Surrealism is a cultural movement that began in the early 1920s, and is best known for the visual artworks and writings of the Surrealist group members. From the 1920s on, the movement spread around the globe, eventually affecting the visual arts, literature, film, and music of many countries and languages, as well as political thought and practice, philosophy and social theory. So it wasn’t simply about just painting at all.
Salador Dalí and Rene Magritte, two of my all time favourite artists created the most widely recognised images of the movement. Show me an artist who hasn’t seen Dali’s Melting Clocks or Magritte’s apple man.
Surrealism as a visual movement, had found its method: to expose psychological truth by stripping ordinary everyday objects of their normal significance, in order to create a compelling image that was beyond ordinary formal organisation, which in turn would evoke empathy from its viewers.
1931 was a year when several Surrealist painters produced works which marked turning points in their stylistic evolution: Magritte's Voice of Space is an example of this process, where three large spheres representing bells hang above a landscape. Another Surrealist landscape from this same year is Yves Tanguy’s Promontory Palace, with its molten forms and liquid shapes. Liquid shapes became the trademark of Dalí, particularly in his ‘The Persistence of Memory’ (The melting clocks.), which features the image of watches that sag as if they are melting.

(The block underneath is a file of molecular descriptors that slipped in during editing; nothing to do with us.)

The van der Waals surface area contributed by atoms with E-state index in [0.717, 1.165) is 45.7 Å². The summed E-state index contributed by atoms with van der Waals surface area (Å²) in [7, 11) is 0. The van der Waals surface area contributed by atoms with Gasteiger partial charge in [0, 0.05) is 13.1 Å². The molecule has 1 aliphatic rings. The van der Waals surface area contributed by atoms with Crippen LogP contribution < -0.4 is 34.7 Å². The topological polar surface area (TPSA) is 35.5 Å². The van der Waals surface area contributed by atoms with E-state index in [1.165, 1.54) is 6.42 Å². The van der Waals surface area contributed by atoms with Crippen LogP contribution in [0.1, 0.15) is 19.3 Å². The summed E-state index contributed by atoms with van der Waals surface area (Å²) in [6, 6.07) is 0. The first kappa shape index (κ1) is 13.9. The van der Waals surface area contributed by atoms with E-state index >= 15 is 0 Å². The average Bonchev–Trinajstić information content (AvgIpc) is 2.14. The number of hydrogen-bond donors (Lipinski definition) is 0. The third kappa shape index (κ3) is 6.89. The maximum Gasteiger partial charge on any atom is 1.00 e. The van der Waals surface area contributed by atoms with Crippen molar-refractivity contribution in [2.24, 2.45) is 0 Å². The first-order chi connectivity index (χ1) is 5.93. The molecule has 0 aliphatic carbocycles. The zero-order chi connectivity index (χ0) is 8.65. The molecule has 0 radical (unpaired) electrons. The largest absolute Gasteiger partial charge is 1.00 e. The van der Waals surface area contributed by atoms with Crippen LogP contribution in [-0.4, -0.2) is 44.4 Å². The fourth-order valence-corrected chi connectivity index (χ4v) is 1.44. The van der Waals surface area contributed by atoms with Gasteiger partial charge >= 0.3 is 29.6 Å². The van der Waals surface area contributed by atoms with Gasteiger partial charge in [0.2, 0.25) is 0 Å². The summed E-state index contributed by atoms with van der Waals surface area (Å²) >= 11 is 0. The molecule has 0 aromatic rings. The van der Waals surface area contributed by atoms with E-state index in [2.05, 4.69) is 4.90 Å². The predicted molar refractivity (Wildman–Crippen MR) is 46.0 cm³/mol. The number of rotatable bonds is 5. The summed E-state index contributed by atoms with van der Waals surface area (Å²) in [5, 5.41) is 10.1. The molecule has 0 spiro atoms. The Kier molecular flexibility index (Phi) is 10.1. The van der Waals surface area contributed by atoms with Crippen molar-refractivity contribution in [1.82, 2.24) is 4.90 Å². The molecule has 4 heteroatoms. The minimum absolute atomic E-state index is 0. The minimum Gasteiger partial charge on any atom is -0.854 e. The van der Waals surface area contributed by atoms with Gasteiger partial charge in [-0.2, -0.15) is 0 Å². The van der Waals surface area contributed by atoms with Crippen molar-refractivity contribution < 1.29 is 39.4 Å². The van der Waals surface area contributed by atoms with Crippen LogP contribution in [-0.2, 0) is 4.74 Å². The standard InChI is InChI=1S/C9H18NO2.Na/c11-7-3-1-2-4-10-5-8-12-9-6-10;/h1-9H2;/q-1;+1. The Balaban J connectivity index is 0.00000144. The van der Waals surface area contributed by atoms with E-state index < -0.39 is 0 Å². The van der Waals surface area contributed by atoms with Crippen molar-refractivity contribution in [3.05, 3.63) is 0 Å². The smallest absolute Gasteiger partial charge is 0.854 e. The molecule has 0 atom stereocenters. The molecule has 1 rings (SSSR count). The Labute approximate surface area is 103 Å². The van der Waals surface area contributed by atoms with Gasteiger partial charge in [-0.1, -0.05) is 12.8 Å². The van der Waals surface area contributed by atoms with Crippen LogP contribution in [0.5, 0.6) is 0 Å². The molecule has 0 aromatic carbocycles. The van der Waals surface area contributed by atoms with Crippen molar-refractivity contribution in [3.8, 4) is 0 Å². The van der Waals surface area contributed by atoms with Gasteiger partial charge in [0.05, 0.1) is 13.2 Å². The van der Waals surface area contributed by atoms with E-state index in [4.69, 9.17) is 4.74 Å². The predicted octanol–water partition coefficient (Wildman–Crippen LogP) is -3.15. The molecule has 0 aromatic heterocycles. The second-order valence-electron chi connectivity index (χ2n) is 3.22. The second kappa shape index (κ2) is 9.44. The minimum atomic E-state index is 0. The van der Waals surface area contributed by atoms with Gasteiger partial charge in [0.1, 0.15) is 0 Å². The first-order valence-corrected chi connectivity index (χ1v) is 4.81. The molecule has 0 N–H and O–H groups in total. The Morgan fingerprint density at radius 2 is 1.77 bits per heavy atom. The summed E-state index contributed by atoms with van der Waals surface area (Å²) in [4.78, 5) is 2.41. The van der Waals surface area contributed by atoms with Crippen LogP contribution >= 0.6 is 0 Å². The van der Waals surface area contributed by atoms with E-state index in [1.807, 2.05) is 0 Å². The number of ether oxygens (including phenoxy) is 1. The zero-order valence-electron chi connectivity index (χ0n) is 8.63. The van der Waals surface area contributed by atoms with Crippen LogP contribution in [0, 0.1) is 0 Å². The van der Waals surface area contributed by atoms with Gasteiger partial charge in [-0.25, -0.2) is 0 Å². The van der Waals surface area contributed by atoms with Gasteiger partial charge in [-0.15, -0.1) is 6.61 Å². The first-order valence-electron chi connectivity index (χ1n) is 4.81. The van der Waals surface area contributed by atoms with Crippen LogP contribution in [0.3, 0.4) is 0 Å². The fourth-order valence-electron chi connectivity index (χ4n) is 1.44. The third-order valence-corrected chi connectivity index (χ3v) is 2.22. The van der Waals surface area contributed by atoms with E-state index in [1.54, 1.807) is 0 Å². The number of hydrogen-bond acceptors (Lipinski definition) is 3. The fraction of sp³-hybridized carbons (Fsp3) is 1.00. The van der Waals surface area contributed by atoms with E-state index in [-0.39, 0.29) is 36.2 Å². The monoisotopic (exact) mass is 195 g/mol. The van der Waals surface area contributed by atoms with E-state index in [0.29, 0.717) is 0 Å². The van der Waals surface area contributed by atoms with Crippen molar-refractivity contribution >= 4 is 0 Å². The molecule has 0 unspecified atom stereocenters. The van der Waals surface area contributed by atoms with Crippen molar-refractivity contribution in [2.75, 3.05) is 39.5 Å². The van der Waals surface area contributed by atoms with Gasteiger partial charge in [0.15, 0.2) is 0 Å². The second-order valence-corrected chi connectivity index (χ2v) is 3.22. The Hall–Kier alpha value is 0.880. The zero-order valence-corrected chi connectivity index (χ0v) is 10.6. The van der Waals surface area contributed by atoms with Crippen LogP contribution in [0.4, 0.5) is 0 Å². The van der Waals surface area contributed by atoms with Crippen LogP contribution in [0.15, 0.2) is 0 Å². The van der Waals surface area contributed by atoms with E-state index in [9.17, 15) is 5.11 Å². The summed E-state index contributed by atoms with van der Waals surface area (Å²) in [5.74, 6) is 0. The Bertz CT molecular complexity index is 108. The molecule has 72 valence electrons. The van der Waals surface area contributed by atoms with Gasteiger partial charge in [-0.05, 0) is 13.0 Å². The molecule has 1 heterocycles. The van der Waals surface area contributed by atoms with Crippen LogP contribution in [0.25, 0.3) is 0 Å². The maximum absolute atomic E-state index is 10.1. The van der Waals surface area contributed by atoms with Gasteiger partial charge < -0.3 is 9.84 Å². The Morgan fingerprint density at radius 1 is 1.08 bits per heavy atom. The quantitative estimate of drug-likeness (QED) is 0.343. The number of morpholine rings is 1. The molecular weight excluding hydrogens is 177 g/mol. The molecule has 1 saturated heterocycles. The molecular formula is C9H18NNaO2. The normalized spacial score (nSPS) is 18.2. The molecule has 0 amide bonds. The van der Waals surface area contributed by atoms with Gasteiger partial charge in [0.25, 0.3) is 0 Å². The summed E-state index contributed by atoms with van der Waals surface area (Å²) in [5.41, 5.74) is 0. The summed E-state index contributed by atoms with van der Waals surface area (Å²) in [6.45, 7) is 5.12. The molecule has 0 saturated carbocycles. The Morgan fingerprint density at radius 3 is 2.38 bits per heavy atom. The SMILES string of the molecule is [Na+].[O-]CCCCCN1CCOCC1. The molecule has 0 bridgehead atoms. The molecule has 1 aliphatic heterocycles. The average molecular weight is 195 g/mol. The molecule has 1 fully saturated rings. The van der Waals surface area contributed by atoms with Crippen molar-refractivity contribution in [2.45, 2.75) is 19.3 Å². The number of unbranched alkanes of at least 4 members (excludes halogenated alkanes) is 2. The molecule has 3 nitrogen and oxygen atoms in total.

Long after personal, political and professional tensions fragmented the Surrealist group, Magritte and Dalí continued to define a visual program in the arts. This program reached beyond painting, to encompass photography as well, as can be seen from this Man Ray self portrait.
Today’s digital media and the ability to Photo just about anything see a whole new form of surrealism. Amazing artworks created in Photo and other such programs are only limited by the artist’s imagination and technical skill. Here is an example of digital surrealism.
I find surrealism challenging both in its creation and concept. For me it is much more demanding of my skills to produce something that involves elements I can see before me and make things happen that I cannot see like floating items, things that aren’t there or such like. An example of my surrealist artwork can be seen here – Not a Still Life with Red Apples where it questions whether the bowl is permanently suspended due to the chrysalis suspended beneath and is the butterfly landing on the apple or carrying it? I like the appeal of painting real objects along with the surreal-ness by using elements that are not there and having to recreate them using my imagination.
Posted: Sunday 7 March 2010